2. Pretend people love you.

One of the statements that changed my life comes from spiritual teacher Byron Katie: "When I walk into a room, I know that everyone in it loves me. I just don't expect them to realize it yet." I'm by no means certain that everyone in every room loves me, but I've found that pretending they do works nicely when I want to make someone's day.

I spent much of my life wandering about armored against criticism and rejection, unaware that my wary defense appeared to others as inexplicable offense. And since everyone around me was also frightened, their defenses escalated the moment they encountered mine, which in turn ratcheted up to meet theirs, and so on. This emotional arms race drives people apart in every home, office, subway car, dentist's office, rice field and square-dancing school on Earth. But pretending other people love you flips the vicious cycle into a virtuous one. Imagine how you'd enter a public space—say, a grocery store—if you knew without a doubt that everyone in it adored you. How would you move? How would you look at people? What would you say? Now imagine interacting with a loved one while feeling so sure of her infinite, unconditional acceptance that you had no need for reaffirmation. How would you behave? You'd probably lay down some of your armor. Then she would loosen hers. Then you'd relax even more, and so on and on and on. Try it right now—you can do so without getting up! Pretending someone loves you, right where you sit, will begin a day-making spiral of love.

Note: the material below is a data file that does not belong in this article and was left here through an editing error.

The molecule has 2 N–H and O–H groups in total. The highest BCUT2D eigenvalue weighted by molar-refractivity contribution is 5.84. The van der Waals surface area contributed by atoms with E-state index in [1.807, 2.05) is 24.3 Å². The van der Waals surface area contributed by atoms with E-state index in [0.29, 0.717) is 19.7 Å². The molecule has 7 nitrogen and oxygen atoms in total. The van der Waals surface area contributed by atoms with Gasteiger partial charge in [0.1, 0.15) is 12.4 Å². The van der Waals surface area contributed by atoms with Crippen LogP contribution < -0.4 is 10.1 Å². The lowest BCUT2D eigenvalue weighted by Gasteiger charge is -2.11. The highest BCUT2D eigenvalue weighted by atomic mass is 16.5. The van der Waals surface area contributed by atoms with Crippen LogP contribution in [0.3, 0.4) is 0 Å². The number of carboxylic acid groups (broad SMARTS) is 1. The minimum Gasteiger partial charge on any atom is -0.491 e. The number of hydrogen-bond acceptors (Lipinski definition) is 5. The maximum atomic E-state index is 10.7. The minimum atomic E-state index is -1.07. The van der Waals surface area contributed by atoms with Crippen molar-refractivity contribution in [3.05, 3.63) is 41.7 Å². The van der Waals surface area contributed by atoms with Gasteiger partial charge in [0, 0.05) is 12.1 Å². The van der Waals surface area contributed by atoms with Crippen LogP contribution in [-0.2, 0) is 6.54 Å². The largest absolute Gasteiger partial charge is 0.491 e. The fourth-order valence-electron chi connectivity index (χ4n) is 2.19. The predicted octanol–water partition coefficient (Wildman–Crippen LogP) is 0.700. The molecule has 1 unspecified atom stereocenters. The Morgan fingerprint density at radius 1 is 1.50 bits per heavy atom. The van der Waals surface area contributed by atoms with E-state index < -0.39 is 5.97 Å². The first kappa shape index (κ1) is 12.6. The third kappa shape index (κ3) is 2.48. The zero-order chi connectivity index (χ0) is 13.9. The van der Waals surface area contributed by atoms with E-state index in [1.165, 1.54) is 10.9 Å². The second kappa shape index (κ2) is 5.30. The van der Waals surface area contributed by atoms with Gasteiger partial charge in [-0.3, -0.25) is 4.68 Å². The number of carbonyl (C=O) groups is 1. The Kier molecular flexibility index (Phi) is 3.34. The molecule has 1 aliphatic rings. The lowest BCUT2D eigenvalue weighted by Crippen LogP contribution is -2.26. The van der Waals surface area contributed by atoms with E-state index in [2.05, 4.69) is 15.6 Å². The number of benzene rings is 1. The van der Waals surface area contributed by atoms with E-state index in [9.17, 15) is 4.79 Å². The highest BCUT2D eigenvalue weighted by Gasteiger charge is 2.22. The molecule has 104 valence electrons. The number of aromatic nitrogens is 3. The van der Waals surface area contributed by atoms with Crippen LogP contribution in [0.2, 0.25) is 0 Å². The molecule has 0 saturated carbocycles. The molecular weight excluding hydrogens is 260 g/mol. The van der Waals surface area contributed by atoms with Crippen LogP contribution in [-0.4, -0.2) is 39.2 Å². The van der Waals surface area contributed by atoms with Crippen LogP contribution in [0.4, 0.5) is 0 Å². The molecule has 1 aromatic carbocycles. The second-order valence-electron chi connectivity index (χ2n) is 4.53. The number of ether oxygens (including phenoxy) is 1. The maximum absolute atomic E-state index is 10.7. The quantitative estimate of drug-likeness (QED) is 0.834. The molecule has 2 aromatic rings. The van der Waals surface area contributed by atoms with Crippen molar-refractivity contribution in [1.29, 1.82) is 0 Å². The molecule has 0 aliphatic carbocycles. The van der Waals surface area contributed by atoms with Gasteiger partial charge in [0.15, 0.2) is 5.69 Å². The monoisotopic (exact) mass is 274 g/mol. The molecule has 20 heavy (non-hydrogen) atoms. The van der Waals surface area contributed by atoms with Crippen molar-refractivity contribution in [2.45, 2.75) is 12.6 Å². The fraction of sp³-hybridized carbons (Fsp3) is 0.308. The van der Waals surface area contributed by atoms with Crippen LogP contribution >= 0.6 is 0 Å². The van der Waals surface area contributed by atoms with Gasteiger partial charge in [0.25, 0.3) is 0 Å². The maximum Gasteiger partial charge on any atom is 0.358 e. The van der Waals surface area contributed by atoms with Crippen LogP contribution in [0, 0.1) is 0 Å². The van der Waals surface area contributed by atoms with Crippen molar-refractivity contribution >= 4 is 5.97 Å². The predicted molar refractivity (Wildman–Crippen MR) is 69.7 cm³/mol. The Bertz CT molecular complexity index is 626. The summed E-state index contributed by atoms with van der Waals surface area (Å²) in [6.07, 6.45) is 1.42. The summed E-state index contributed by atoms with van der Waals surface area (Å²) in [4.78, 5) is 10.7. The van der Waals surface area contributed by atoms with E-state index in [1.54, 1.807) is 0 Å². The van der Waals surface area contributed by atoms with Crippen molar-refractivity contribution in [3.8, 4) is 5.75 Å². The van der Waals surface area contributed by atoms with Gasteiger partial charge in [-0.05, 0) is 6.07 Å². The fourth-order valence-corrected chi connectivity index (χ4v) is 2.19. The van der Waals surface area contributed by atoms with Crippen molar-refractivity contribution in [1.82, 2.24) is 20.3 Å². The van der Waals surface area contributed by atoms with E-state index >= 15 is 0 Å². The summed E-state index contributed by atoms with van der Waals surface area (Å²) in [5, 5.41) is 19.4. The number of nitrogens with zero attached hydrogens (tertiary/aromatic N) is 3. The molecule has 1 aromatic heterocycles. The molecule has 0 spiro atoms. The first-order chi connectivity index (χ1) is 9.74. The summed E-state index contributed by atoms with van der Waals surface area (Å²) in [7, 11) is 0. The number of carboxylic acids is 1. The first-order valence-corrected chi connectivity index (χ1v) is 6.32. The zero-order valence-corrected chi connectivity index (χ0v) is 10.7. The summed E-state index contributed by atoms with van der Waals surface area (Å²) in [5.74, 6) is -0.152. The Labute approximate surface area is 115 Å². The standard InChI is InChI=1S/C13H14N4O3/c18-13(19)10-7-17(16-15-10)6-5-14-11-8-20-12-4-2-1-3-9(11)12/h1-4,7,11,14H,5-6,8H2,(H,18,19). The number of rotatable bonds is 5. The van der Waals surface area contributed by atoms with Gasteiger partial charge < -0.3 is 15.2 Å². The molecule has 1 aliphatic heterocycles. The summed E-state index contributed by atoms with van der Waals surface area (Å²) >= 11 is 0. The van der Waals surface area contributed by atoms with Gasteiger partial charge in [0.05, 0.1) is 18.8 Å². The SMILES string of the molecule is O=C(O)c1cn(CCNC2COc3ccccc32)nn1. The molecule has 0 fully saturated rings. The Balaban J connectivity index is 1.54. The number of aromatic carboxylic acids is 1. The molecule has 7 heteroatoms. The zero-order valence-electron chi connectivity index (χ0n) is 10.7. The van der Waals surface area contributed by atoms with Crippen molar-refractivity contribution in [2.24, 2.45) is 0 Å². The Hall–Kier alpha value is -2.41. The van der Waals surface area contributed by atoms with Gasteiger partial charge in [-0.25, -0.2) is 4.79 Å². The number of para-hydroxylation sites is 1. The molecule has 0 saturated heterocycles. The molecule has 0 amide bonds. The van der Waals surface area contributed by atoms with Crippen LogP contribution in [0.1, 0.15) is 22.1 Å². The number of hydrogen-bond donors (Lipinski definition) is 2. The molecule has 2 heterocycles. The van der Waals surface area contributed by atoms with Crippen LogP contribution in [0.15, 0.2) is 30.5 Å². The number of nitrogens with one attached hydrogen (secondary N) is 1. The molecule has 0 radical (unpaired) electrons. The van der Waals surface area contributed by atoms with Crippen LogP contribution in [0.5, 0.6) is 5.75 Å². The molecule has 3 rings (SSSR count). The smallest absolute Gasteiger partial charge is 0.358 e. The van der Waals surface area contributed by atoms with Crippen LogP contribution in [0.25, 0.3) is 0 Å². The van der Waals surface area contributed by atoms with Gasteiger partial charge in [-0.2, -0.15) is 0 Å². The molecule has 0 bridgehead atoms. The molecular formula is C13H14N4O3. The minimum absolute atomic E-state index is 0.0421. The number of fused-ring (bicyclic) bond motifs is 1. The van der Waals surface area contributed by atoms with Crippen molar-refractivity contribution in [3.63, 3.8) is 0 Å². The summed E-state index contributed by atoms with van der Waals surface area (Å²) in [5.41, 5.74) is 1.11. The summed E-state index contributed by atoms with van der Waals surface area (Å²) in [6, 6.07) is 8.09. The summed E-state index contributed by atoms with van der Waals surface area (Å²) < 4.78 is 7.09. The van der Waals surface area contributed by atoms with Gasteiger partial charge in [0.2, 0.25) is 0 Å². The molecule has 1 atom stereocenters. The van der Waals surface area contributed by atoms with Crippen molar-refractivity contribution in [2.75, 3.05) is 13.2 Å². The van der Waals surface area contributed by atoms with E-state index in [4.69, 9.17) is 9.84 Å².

3. Stop worrying about everyone.

Barbara sits before me fairly drowning in stress hormones. Her parents, who've come to the session with her, would do anything to eliminate her anxiety disorder and the panic attacks that go with it. Well, almost anything.

"We're so worried," says Barbara's mother, Janice.

"Mom, Dad," says Barbara, "please don't worry. It just puts pressure on me."

Janice's imploring eyes stay fixed on me. "What can we do?"

"Did you hear what she just said?" I ask.

"She's suffering," Dave, Barbara's dad, tells me.

"And what did she ask?"

"She needs to stop being so tense," says Janice.

"Actually, she asked you both to stop worrying," I say.

"Yes!" Barbara shouts.

"Well, of course we'll keep worrying," says Dave. "It's our job."

Barbara turns to me and whispers, "Help."

Mark this, gentle reader: Love and worry are not the same. (If you believe they are, I point you in the direction of blogger Jenny Lawson, who says: "A hug is like a strangle you haven't finished yet.") Think of someone you're worried about. Now replace worry with something else: creativity, perhaps, or singing or sudoku. I'm serious. It truly will make that person's day.

4. Advise people not to trust you.

One of the first things I tell new clients is not to trust me. Why should they? They don't know me. My job is to be trustworthy while telling them to put their trust where it belongs: in their own sense of truth. People often tell me that simply hearing this is enough to make their day. It's like taking spinach from a baby. (Whoever coined the phrase "taking candy from a baby" never had a baby.)

I also advise my loved ones, such as you, not to trust me. It's not that I'm pernicious or false—it's just that I'm fallible. If you trust me before trusting yourself, you'll rob us both of excellent counsel. So please don't trust anything I've written here unless it resonates as truth. Count on your instincts to keep you safe; they will. Doesn't that make your day?

Next: Help a loved one play hooky


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